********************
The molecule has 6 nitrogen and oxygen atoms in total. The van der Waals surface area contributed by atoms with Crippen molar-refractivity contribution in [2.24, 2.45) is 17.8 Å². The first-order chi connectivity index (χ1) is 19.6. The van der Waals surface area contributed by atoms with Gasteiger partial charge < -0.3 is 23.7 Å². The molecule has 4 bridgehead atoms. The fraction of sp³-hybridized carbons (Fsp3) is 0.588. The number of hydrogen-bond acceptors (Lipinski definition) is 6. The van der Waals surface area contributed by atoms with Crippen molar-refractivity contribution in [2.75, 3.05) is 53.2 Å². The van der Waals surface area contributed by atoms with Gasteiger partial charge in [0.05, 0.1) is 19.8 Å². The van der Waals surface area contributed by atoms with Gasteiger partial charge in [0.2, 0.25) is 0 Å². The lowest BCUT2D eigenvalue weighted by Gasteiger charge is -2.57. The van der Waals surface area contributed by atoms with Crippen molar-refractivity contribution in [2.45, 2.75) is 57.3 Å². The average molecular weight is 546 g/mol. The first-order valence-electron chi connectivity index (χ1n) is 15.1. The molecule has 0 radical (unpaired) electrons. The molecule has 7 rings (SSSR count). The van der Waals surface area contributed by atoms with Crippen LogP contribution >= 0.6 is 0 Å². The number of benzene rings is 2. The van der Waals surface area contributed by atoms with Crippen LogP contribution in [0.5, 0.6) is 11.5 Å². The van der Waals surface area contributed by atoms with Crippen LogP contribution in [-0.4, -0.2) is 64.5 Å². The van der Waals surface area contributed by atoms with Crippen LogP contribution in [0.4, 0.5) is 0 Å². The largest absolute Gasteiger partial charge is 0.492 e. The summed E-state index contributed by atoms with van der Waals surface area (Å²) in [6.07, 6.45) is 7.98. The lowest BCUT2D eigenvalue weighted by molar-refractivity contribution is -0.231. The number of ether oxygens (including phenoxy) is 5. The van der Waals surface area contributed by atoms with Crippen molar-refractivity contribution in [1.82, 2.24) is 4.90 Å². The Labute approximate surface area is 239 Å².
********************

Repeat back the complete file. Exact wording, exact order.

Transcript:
The molecule has 6 nitrogen and oxygen atoms in total. The van der Waals surface area contributed by atoms with Crippen molar-refractivity contribution in [2.24, 2.45) is 17.8 Å². The first-order chi connectivity index (χ1) is 19.6. The van der Waals surface area contributed by atoms with Gasteiger partial charge < -0.3 is 23.7 Å². The molecule has 4 bridgehead atoms. The fraction of sp³-hybridized carbons (Fsp3) is 0.588. The number of hydrogen-bond acceptors (Lipinski definition) is 6. The van der Waals surface area contributed by atoms with Crippen molar-refractivity contribution in [2.75, 3.05) is 53.2 Å². The van der Waals surface area contributed by atoms with Gasteiger partial charge in [0.05, 0.1) is 19.8 Å². The van der Waals surface area contributed by atoms with Gasteiger partial charge in [0.2, 0.25) is 0 Å². The lowest BCUT2D eigenvalue weighted by Gasteiger charge is -2.57. The van der Waals surface area contributed by atoms with Crippen molar-refractivity contribution in [2.45, 2.75) is 57.3 Å². The average molecular weight is 546 g/mol. The first-order valence-electron chi connectivity index (χ1n) is 15.1. The molecule has 0 radical (unpaired) electrons. The molecule has 7 rings (SSSR count). The van der Waals surface area contributed by atoms with Crippen LogP contribution >= 0.6 is 0 Å². The number of benzene rings is 2. The van der Waals surface area contributed by atoms with Crippen LogP contribution in [0.5, 0.6) is 11.5 Å². The van der Waals surface area contributed by atoms with Crippen LogP contribution in [-0.4, -0.2) is 64.5 Å². The van der Waals surface area contributed by atoms with Crippen LogP contribution in [0.4, 0.5) is 0 Å². The largest absolute Gasteiger partial charge is 0.492 e. The summed E-state index contributed by atoms with van der Waals surface area (Å²) in [6.07, 6.45) is 7.98. The lowest BCUT2D eigenvalue weighted by molar-refractivity contribution is -0.231. The number of ether oxygens (including phenoxy) is 5. The van der Waals surface area contributed by atoms with Crippen molar-refractivity contribution in [1.82, 2.24) is 4.90 Å². The Labute approximate surface area is 239 Å².